"[My mother] doesn't need constant monitoring or assistance right now, but can't live alone either," Whiting says. In fact, her mother still maintains some financial independence, like writing a check to the grocery store. But that independence can't go unchecked.
"She is very giving and was donating $10 to everyone," Whiting says. "Once you donate money, they sell your name to others and put you on the suckers' list. I swear, every politician, illegitimate fund raiser and some legitimate companies have asked my sweet, confused, aging mother for money ... On a fixed income, that's really a problem."
If you are also in this stage of the game, this is definitely the time to discuss with your parents the idea of seeing a lawyer and setting up a power of attorney. Parents of an advanced age might naturally resist the idea, but keep in mind that it doesn't have to be set up so that you make all financial decisions.
For example, your duties may be targeted, like signing your parent's checks on their bank account. Or you could set it up so that you receive power of attorney in the somewhat distant future and only if a doctor checks agrees it's time for you to make the financial decisions.
Your parents may be mentally sharp - and still need assistance. Jim Christy, 29, an executive at an attorney marketing company in Columbus, Ohio, is managing his father's money. His dad is only 58.
But his father is unemployed and semi-retired after a lifetime of working in construction, mostly in carpentry and roofing. "His body has broken down to the point that he could no longer go back to work in his trade, and had few other skills that made him valuable in the job market," Christy says.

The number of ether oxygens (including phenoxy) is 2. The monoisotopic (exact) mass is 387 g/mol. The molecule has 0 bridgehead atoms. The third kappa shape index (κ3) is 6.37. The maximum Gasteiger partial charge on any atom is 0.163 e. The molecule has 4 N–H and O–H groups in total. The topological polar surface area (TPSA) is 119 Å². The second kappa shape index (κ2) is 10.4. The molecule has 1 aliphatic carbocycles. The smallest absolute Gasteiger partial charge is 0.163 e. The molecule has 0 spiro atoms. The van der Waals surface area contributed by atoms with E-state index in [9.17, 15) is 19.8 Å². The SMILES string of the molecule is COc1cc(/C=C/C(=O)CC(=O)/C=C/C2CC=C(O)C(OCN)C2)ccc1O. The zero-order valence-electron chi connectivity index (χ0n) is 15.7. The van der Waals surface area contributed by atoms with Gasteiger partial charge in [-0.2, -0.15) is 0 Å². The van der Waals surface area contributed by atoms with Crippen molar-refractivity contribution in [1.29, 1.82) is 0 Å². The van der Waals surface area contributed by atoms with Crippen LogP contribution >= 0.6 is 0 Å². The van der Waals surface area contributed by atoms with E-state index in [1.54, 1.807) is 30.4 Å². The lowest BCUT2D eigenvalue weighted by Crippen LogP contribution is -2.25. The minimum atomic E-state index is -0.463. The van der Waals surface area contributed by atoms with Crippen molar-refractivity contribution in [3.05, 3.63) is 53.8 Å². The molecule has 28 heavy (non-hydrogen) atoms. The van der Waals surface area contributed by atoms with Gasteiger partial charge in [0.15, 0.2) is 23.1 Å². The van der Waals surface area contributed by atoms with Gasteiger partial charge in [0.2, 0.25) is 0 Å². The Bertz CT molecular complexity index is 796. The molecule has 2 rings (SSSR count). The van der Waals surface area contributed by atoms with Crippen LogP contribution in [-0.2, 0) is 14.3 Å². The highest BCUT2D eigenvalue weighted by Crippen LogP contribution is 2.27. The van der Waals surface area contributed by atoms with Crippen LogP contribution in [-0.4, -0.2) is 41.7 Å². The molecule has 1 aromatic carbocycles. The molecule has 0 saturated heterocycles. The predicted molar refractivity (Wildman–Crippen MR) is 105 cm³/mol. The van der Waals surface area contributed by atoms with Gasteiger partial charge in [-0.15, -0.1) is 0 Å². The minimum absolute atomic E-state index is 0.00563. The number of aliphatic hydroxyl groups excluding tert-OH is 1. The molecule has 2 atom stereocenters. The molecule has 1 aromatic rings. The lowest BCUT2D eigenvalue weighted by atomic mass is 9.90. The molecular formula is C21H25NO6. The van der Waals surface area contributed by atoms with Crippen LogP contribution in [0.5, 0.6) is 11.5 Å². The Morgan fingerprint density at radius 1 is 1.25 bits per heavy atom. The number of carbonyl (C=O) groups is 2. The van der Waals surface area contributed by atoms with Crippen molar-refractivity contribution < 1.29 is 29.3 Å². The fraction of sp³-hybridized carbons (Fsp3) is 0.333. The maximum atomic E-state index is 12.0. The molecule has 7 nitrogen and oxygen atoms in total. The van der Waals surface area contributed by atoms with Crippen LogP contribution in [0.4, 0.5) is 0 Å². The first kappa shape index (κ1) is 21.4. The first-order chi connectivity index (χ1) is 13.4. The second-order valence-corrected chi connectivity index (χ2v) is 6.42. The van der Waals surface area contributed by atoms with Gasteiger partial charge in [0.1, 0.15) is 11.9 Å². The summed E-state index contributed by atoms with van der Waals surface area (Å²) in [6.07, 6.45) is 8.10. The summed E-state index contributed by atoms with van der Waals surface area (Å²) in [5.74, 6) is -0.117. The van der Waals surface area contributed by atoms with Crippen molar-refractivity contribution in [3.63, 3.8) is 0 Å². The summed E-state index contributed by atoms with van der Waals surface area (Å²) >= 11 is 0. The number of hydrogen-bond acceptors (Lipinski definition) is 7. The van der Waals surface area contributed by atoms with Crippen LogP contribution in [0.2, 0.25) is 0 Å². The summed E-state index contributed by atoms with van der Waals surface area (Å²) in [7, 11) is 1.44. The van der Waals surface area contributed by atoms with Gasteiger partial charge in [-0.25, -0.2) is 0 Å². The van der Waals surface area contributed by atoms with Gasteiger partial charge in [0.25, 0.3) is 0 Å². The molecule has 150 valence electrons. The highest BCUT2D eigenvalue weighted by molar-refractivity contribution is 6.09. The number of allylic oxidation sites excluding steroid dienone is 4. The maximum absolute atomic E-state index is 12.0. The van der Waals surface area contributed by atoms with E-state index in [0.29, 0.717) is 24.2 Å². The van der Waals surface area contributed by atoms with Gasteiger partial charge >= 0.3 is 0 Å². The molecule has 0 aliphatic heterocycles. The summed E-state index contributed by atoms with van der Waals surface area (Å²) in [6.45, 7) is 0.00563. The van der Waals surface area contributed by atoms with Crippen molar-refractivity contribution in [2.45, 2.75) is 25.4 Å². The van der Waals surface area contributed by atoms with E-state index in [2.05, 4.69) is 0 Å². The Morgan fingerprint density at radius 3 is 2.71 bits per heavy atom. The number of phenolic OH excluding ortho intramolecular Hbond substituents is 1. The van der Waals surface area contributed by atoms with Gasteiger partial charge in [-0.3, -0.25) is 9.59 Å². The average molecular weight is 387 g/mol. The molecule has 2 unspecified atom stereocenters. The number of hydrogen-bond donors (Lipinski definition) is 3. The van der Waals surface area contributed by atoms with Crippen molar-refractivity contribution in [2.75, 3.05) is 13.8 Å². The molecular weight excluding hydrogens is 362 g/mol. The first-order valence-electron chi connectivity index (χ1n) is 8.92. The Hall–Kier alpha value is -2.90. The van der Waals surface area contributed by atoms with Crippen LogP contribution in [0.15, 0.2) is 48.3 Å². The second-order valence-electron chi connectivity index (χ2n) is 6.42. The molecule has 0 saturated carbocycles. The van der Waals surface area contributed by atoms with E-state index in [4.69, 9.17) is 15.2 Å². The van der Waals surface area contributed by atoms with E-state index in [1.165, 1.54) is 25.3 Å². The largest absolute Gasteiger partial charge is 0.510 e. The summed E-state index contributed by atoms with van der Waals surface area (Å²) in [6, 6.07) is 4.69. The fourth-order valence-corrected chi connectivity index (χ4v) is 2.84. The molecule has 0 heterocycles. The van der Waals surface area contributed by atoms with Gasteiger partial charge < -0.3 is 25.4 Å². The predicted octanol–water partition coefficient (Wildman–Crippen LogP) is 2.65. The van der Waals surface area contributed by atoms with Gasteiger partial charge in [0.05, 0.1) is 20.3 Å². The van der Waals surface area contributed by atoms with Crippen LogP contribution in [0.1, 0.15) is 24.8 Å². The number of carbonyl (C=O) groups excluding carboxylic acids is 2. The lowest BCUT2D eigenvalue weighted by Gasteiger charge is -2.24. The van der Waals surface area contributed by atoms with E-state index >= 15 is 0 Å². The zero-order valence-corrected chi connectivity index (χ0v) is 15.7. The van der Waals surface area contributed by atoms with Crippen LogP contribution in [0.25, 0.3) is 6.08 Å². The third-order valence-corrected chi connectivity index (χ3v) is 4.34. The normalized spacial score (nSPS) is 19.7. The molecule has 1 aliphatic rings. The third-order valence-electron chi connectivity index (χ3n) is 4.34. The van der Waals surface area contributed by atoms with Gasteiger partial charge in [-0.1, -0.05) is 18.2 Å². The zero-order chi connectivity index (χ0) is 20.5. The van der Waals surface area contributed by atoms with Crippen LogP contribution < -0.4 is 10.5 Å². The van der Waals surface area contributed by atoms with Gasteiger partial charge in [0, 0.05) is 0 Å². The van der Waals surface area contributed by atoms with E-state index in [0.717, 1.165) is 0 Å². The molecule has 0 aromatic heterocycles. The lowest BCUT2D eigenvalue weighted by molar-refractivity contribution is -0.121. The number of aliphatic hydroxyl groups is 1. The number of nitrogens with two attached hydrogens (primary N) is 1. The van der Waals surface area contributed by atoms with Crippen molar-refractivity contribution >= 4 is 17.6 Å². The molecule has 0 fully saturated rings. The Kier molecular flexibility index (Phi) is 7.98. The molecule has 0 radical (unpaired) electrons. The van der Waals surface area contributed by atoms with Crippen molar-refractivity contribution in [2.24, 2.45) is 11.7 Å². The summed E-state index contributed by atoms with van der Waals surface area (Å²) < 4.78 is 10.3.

His father's health and unemployment problems led to him becoming unbanked, and now he is unable to get his own personal checking account. "Long story, but there was some financial mismanagement," Christy says. "So as you could imagine, even something as simple as getting checks cashed was difficult. Our strategy was to add him as a limited account user to my checking account."
So Christy's father can only deposit money into his son's account. Christy set it up so that his father's bills are automatically paid, and the leftover money goes onto a reloadable debit card that his dad uses for day-to-day expenses.
"We've recently started using the Bluebird Card by American Express and have found that to be really helpful," Christy says. "I can monitor his expenses, quickly add money when necessary and even move the money back into the bank account in case he loses the card."
Keep your parents involved in the budgeting for as long as possible. It may be easier and faster for you to handle everything, but it will likely help your relative's morale if he or she still has a hand in making some decisions, provided you can do it in a way that promotes bonding time and alleviates stress.
That last part is very important. "Keep them involved - but remove the burden," Meyer says.